03/18/2014 05:34 EDT | Updated 05/18/2014 05:59 EDT

Our Policy On Animal Testing is Distinctly Un-Canadian

It's 2014, and animals are still being blinded, poisoned and killed to test new beauty products or their ingredients.

A year ago this month, Humane Society International's Be Cruelty-Free campaign celebrated a landmark victory, as Europe became the world's first cruelty-free cosmetics market by banning the testing of beauty products and their ingredients on animals, as well as the sale of products that have been animal tested in other parts of the world.

A few months later, we were successful in convincing India to enact its own testing ban, which spurred regulatory progress in China and South Korea. More recently, the Brazilian state of São Paulo passed its own cosmetics animal testing ban. And just two weeks ago, a federal bill was introduced in the United States with the backing of HSI's sister organization to bring the country into line with the cruelty-free trend that's sweeping the globe.

Where does that leave Canada, you ask? With some catching up to do.

Canadian policy on animal testing for cosmetics has yet to catch up with our ethics and values as a nation. A November 2012 poll by The Strategic Counsel on behalf of Animal Alliance of Canada and HSI revealed that 88 percent of Canadians agree that testing new cosmetic products is not worth the animals' pain and suffering, and that 81 percent would support a national ban on animal testing of cosmetics and their ingredients.

When one considers the nature of the tests forced on these animals by cosmetic manufacturers and ingredient suppliers, it becomes painfully clear why the calls for change have been so widespread. 1940s-era skin and eye irritation tests are still in use -- in which chemicals are rubbed on to the shaved skin of restrained rabbits, or dripped into their eyes, without pain relief. Cosmetic ingredients are orally force-fed to animals for weeks or months on end to determine general illness or specific health hazards. Perhaps most horrifically, "lethal dose" tests force animals to swallow massive amounts of a test chemical to determine the dose that causes death. At the end of the tests, the animals are killed, normally by asphyxiation, neck-breaking or decapitation.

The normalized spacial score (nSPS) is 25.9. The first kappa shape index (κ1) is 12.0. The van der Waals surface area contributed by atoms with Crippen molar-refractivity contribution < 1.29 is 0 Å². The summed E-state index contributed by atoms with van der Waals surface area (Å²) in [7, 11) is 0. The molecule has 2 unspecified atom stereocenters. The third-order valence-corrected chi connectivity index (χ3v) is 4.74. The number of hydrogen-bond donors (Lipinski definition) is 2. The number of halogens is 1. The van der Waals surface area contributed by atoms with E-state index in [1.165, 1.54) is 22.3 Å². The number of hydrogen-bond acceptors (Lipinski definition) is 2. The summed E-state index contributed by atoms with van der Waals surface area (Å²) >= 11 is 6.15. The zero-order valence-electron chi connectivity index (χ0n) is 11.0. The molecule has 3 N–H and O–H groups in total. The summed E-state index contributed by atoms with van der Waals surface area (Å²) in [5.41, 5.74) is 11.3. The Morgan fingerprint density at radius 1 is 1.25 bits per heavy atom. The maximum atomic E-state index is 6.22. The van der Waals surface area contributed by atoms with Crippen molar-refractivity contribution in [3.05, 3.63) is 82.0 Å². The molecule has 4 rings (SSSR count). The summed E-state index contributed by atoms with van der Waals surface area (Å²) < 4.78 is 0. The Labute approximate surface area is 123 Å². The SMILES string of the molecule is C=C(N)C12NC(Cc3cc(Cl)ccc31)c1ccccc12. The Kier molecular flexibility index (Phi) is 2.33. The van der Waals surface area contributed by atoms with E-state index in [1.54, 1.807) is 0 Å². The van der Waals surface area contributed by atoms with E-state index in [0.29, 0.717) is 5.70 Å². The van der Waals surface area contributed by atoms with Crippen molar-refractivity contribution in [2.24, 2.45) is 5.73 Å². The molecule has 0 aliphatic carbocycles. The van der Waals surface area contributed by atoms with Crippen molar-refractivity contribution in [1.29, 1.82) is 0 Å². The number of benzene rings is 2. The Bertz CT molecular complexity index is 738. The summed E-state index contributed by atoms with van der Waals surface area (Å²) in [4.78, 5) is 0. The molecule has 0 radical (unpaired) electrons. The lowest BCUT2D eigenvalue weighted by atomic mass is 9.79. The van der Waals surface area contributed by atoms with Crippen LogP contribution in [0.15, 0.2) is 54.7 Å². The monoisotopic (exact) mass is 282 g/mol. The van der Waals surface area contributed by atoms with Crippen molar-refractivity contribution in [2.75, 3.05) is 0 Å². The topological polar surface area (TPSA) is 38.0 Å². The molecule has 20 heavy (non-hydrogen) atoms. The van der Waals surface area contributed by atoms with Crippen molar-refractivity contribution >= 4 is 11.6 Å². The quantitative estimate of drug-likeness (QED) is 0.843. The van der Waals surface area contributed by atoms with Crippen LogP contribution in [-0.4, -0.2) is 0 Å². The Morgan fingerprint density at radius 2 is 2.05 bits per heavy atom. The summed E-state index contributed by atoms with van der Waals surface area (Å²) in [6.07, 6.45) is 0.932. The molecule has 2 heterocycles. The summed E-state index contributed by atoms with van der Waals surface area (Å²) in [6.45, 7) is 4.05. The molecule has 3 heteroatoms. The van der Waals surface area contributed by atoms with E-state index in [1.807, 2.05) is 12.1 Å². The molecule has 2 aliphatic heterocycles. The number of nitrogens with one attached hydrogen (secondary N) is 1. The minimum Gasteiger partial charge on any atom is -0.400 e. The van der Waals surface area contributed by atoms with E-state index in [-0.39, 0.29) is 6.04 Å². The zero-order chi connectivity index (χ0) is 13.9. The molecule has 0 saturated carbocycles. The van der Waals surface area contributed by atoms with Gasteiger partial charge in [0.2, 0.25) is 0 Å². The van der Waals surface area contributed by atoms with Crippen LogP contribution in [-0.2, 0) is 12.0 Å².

There simply is no excuse for allowing this unnecessary suffering to continue. Science and ethics have moved on. More than 500 cruelty-free companies in North America avoid animal testing by relying on thousands of existing cosmetic ingredients already established as safe, with available state-of-the-art non-animal test methods. It's a cruelty-free blueprint that makes ending cosmetics animal suffering the world over not only possible, but preferable. Modern science and ingredients with histories of use should instill consumers with far greater confidence than force-feeding small animals with mega-doses of chemicals in tests that were first developed more than 70 years ago.

On this, the one-year anniversary of the landmark European ban, we're celebrating Be Cruelty-Free Week in Canada, and encouraging Canadians to get active in calling on our government to put an end to cosmetics cruelty. Get the facts with our new multilingual infographic; check out our new video, featuring well known cruelty-free beauty bloggers Pirouette Makeup, tyrannosauruslexxx, Vegan Beauty Review, My Beauty Bunny, Phyrra Nyx and Logical Harmony; learn more about corporate partners Lippy Girl (a home-grown Canadian cruelty-free cosmetics companies) and LUSH, who all join the call for the government of Canada to make this long-overdue policy change. And finally, take action by signing the pledge at

It is our hope and goal that by this time next year, with the support of compassionate Canadians, the Government of Canada will introduce an amendment to the Food and Drugs Act that bans both the testing of cosmetic products and ingredients on animals, as well as the sale of cosmetic products or ingredients subject to new animal tests after a fixed cut-off date. If it does, Canada will join the growing number of countries turning their back on beauty through cruelty, improving consumer safety and animal welfare in one go.

Some policy decisions can be very difficult. This one shouldn't be. The Canadian people are strongly behind this issue, and are looking to their government for meaningful action that will put us on the right side of history on this issue. The world will be watching what Canada does next.

Be Cruelty-Free Canada is part of the largest multinational campaign in history to end cosmetics animal testing, with branches in Australia, Brazil, Canada, China, Europe, India, Japan, Korea, New Zealand, Russia, Taiwan and the United States.


Animal Welfare In 2012, Via The Canadian Federation of Humane Societies